I agree with most of what Class A has written, as usual he gives good advice. Cactus has the most flexible and complete remote triggering system out there, with more features being controlled via the remote (namely, zoom position, which might not be that much of an issue when using an umbrella).

I'd say that Yongnuo has come a long way in the recent past, with an interesting system. I'd still choose the Cactus over it.

I personally use the Godox system. What won me over was the amazingly fast recharge rate and long-lasting capacity of their Li-Ion batteries. I now have three of those flashes, and indeed one battery has a lower capacity than the others, but it was replaced immediately under warranty. There are reviews of the Cactus and Godox system here on Pentaxforums (written by Class A and me ).

As for light modifiers, for the type of work you plan, large umbrellas will serve you well. If you plan on doing portraits, then you can consider learning to use a softbox, it molds the light differently. But take things one step at a time, no need to rush. You can get a nice Westcott stand and umbrella kit or about 70$. They're great. Or you can go the eBay route, Cowboystudio is a nice chinese brand making decent quality products.

Start easy, don't rush into excessive spending. Learn your stuff. The Strobist blog is an excellent place to start. Joe McNally has written many books, I find "sketching light" to be a fantastic one. Learn your stuff and let yourself evolve and learn.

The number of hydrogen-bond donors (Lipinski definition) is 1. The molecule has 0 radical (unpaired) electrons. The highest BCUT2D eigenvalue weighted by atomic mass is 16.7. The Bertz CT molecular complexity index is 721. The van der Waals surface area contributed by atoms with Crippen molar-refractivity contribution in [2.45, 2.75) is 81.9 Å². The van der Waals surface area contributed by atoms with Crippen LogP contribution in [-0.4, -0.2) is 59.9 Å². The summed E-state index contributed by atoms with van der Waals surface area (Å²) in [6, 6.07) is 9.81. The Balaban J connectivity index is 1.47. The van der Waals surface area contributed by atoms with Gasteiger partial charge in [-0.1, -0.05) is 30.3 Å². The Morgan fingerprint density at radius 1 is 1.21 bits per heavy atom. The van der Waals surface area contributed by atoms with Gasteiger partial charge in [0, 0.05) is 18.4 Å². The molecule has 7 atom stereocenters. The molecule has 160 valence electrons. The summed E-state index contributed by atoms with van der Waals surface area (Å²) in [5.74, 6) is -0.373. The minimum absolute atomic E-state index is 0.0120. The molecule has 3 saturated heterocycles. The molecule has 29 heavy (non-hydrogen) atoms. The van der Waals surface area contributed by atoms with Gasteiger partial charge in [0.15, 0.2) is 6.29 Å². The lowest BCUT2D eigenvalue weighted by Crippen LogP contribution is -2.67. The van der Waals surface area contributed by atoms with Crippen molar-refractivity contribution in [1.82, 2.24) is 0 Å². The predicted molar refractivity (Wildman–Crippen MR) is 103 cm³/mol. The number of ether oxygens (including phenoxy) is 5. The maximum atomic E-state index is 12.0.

Very helpful! One question: I know the Cactus has the V6... what about triggering the Godox flashes? Thanks for the sound advice! I'm grateful for your time.

01-26-2015, 02:29 PM   #9
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QuoteOriginally posted by bmw Quote
I agree with this, especially for professional money-making gigs, but I'd modify the list above to include the Cyber Commander remote control, and remove the crappy Minolta light meter. The Cyber Commander is a brilliant piece of gear as it includes a built-in flash meter. So you can think of it as a flash meter with built in wireless trigger for less money than the least expensive Sekonic flash meter.
The Cyber Commander might be a good or even better solution today, but my used, $50 on CL Minlota light meter (cheap since no one thinks they need one anymore) gives exactly the same readings as a buddy's new ~$250-300 Sekonic. So it's hardly junk. Plus Kenko still makes it and sells new accessories for it (though you can get those used too).